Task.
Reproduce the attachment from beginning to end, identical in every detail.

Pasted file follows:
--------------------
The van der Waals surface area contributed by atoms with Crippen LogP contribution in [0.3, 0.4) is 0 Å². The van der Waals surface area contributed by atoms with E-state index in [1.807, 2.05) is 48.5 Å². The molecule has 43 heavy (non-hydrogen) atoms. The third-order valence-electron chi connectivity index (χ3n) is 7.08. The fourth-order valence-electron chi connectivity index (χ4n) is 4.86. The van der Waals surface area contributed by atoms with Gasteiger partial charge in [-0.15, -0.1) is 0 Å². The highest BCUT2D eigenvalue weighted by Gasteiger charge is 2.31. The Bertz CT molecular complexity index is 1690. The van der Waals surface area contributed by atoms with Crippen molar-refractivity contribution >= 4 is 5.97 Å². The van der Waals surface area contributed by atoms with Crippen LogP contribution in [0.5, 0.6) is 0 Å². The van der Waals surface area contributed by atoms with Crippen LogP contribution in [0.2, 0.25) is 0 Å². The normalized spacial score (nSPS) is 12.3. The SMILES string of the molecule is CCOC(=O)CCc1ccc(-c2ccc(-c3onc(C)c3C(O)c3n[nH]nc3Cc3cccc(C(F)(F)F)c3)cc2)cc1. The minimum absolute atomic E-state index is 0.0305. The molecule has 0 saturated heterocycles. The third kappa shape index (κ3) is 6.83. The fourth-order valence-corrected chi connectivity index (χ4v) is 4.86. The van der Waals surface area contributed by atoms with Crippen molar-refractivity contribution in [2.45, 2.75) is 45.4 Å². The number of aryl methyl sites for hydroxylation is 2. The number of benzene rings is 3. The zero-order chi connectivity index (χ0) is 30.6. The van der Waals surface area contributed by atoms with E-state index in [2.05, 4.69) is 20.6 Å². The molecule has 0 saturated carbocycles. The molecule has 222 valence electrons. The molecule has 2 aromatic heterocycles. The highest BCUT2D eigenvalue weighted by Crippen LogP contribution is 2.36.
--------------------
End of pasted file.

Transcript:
The van der Waals surface area contributed by atoms with Crippen LogP contribution in [0.3, 0.4) is 0 Å². The van der Waals surface area contributed by atoms with E-state index in [1.807, 2.05) is 48.5 Å². The molecule has 43 heavy (non-hydrogen) atoms. The third-order valence-electron chi connectivity index (χ3n) is 7.08. The fourth-order valence-electron chi connectivity index (χ4n) is 4.86. The van der Waals surface area contributed by atoms with Gasteiger partial charge in [-0.15, -0.1) is 0 Å². The highest BCUT2D eigenvalue weighted by Gasteiger charge is 2.31. The Bertz CT molecular complexity index is 1690. The van der Waals surface area contributed by atoms with Crippen molar-refractivity contribution >= 4 is 5.97 Å². The van der Waals surface area contributed by atoms with Crippen LogP contribution in [0.5, 0.6) is 0 Å². The van der Waals surface area contributed by atoms with Crippen LogP contribution in [0.2, 0.25) is 0 Å². The normalized spacial score (nSPS) is 12.3. The SMILES string of the molecule is CCOC(=O)CCc1ccc(-c2ccc(-c3onc(C)c3C(O)c3n[nH]nc3Cc3cccc(C(F)(F)F)c3)cc2)cc1. The minimum absolute atomic E-state index is 0.0305. The molecule has 0 saturated heterocycles. The third kappa shape index (κ3) is 6.83. The fourth-order valence-corrected chi connectivity index (χ4v) is 4.86. The van der Waals surface area contributed by atoms with Crippen molar-refractivity contribution in [2.45, 2.75) is 45.4 Å². The number of aryl methyl sites for hydroxylation is 2. The number of benzene rings is 3. The zero-order chi connectivity index (χ0) is 30.6. The van der Waals surface area contributed by atoms with E-state index in [2.05, 4.69) is 20.6 Å². The molecule has 0 saturated carbocycles. The molecule has 222 valence electrons. The molecule has 2 aromatic heterocycles. The highest BCUT2D eigenvalue weighted by Crippen LogP contribution is 2.36.